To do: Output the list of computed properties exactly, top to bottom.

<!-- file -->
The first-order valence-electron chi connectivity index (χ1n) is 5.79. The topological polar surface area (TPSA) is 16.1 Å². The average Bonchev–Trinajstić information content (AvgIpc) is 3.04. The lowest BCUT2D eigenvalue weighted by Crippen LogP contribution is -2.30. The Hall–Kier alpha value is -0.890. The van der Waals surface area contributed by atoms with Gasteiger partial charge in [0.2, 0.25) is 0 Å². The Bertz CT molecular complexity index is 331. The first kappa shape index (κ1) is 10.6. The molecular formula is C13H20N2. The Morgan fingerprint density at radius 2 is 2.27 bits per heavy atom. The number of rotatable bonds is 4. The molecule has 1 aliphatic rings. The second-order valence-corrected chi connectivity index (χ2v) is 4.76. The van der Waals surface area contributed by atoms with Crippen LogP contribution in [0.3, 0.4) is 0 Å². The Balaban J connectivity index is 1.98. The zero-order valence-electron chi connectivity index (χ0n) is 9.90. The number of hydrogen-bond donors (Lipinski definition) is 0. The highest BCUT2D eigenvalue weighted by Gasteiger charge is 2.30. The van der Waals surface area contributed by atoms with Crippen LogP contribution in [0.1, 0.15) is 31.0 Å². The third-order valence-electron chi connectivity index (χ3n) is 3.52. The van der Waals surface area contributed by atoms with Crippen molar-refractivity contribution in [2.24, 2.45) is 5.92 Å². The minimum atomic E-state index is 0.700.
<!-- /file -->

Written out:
The first-order valence-electron chi connectivity index (χ1n) is 5.79. The topological polar surface area (TPSA) is 16.1 Å². The average Bonchev–Trinajstić information content (AvgIpc) is 3.04. The lowest BCUT2D eigenvalue weighted by Crippen LogP contribution is -2.30. The Hall–Kier alpha value is -0.890. The van der Waals surface area contributed by atoms with Gasteiger partial charge in [0.2, 0.25) is 0 Å². The Bertz CT molecular complexity index is 331. The first kappa shape index (κ1) is 10.6. The molecular formula is C13H20N2. The Morgan fingerprint density at radius 2 is 2.27 bits per heavy atom. The number of rotatable bonds is 4. The molecule has 1 aliphatic rings. The second-order valence-corrected chi connectivity index (χ2v) is 4.76. The van der Waals surface area contributed by atoms with Crippen LogP contribution in [0.3, 0.4) is 0 Å². The Balaban J connectivity index is 1.98. The zero-order valence-electron chi connectivity index (χ0n) is 9.90. The number of hydrogen-bond donors (Lipinski definition) is 0. The highest BCUT2D eigenvalue weighted by Gasteiger charge is 2.30. The van der Waals surface area contributed by atoms with Crippen LogP contribution in [0.1, 0.15) is 31.0 Å². The third-order valence-electron chi connectivity index (χ3n) is 3.52. The van der Waals surface area contributed by atoms with Crippen molar-refractivity contribution in [2.24, 2.45) is 5.92 Å². The minimum atomic E-state index is 0.700.